*human-readable name* that is used in error messages (in our example, only the
`integer` rule has a human-readable name). The parsing starts at the first rule,
which is also called the *start rule*.

A rule name must be a JavaScript identifier. It is followed by an equality sign
(“=”) and a parsing expression. If the rule has a human-readable name, it is
written as a JavaScript string between the name and separating equality sign.
Rules need to be separated only by whitespace (their beginning is easily
recognizable), but a semicolon (“;”) after the parsing expression is allowed.

The first rule can be preceded by an *initializer* — a piece of JavaScript code
in curly braces (“{” and “}”). This code is executed before the generated parser
starts parsing. All variables and functions defined in the initializer are
accessible in rule actions and semantic predicates. The code inside the
initializer can access options passed to the parser using the `options`
variable. Curly braces in the initializer code must be balanced. Let's look at
the example grammar from above using a simple initializer.

```pegjs
{
  function makeInteger(o) {
    return parseInt(o.join(""), 10);
  }
}

start
  = additive

additive
  = left:multiplicative "+" right:additive { return left + right; }
  / multiplicative

multiplicative
  = left:primary "*" right:multiplicative { return left * right; }
  / primary

primary
  = integer
  / "(" additive:additive ")" { return additive; }

integer "integer"
  = digits:[0-9]+ { return makeInteger(digits); }
```

The parsing expressions of the rules are used to match the input text to the
grammar. There are various types of expressions — matching characters or
character classes, indicating optional parts and repetition, etc. Expressions
can also contain references to other rules. See detailed description below.

If an expression successfully matches a part of the text when running the
generated parser, it produces a *match result*, which is a JavaScript value. For
example:

  * An expression matching a literal string produces a JavaScript string
    containing matched text.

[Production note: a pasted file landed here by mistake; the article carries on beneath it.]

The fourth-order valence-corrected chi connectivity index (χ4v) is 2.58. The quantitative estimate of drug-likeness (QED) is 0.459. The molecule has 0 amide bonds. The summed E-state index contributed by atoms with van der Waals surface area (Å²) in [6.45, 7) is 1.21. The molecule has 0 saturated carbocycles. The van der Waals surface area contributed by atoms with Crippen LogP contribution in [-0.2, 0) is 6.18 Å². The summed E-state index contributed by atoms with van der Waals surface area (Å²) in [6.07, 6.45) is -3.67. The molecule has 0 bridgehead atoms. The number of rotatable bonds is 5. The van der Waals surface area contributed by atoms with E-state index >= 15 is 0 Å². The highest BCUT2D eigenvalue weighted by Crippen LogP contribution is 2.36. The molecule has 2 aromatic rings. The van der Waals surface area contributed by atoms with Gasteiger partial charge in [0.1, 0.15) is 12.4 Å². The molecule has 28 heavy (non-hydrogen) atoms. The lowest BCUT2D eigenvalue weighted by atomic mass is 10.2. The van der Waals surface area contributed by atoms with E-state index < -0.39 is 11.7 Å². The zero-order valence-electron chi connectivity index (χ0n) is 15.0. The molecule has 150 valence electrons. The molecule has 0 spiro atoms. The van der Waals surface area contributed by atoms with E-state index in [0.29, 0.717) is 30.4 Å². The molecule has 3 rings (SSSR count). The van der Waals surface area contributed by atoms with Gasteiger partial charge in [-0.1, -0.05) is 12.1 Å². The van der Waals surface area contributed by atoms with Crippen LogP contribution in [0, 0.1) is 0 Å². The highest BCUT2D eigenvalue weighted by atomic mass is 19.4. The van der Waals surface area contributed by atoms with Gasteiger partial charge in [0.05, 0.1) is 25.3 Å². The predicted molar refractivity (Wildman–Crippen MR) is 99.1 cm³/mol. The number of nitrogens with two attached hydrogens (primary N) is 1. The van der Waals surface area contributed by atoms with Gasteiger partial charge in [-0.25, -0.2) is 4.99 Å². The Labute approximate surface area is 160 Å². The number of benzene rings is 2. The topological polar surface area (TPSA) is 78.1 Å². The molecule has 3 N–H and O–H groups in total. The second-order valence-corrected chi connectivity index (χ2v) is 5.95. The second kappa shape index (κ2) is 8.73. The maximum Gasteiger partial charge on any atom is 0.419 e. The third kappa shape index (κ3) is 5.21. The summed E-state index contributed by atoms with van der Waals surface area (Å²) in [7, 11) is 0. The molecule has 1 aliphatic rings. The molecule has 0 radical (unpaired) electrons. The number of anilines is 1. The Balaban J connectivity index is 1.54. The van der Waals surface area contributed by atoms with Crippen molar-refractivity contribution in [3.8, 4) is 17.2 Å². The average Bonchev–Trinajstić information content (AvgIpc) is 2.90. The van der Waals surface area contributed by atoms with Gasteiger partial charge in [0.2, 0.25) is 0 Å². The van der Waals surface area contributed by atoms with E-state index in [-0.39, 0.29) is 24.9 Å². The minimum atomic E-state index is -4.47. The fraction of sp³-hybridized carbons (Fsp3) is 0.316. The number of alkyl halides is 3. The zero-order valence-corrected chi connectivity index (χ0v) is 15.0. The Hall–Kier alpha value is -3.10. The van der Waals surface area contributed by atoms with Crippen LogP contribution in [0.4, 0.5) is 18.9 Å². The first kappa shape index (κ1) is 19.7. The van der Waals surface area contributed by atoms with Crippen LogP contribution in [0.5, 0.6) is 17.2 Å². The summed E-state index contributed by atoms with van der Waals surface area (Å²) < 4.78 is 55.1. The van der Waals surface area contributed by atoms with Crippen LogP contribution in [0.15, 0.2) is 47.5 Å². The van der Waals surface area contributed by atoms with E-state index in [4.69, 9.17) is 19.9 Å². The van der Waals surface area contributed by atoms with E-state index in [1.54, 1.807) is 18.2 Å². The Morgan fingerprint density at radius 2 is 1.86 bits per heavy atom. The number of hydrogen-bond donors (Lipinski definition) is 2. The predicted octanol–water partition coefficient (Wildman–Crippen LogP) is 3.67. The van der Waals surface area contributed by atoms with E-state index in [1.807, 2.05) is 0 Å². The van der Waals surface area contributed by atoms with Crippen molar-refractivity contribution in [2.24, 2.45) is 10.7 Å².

* An expression matching repeated occurrence of some subexpression produces a
    JavaScript array with all the matches.

The match results propagate through the rules when the rule names are used in
expressions, up to the start rule. The generated parser returns start rule's
match result when parsing is successful.

One special case of parser expression is a *parser action* — a piece of
JavaScript code inside curly braces (“{” and “}”) that takes match results of
some of the the preceding expressions and returns a JavaScript value. This value
is considered match result of the preceding expression (in other words, the
parser action is a match result transformer).

In our arithmetics example, there are many parser actions. Consider the action
in expression `digits:[0-9]+ { return parseInt(digits.join(""), 10); }`. It
takes the match result of the expression [0-9]+, which is an array of strings
containing digits, as its parameter. It joins the digits together to form a
number and converts it to a JavaScript `number` object.

### Parsing Expression Types

There are several types of parsing expressions, some of them containing
subexpressions and thus forming a recursive structure:

#### "*literal*"<br>'*literal*'

Match exact literal string and return it. The string syntax is the same as in
JavaScript. Appending `i` right after the literal makes the match
case-insensitive.

#### .

Match exactly one character and return it as a string.

#### [*characters*]

Match one character from a set and return it as a string. The characters in the
list can be escaped in exactly the same way as in JavaScript string. The list of
characters can also contain ranges (e.g. `[a-z]` means “all lowercase letters”).
Preceding the characters with `^` inverts the matched set (e.g. `[^a-z]` means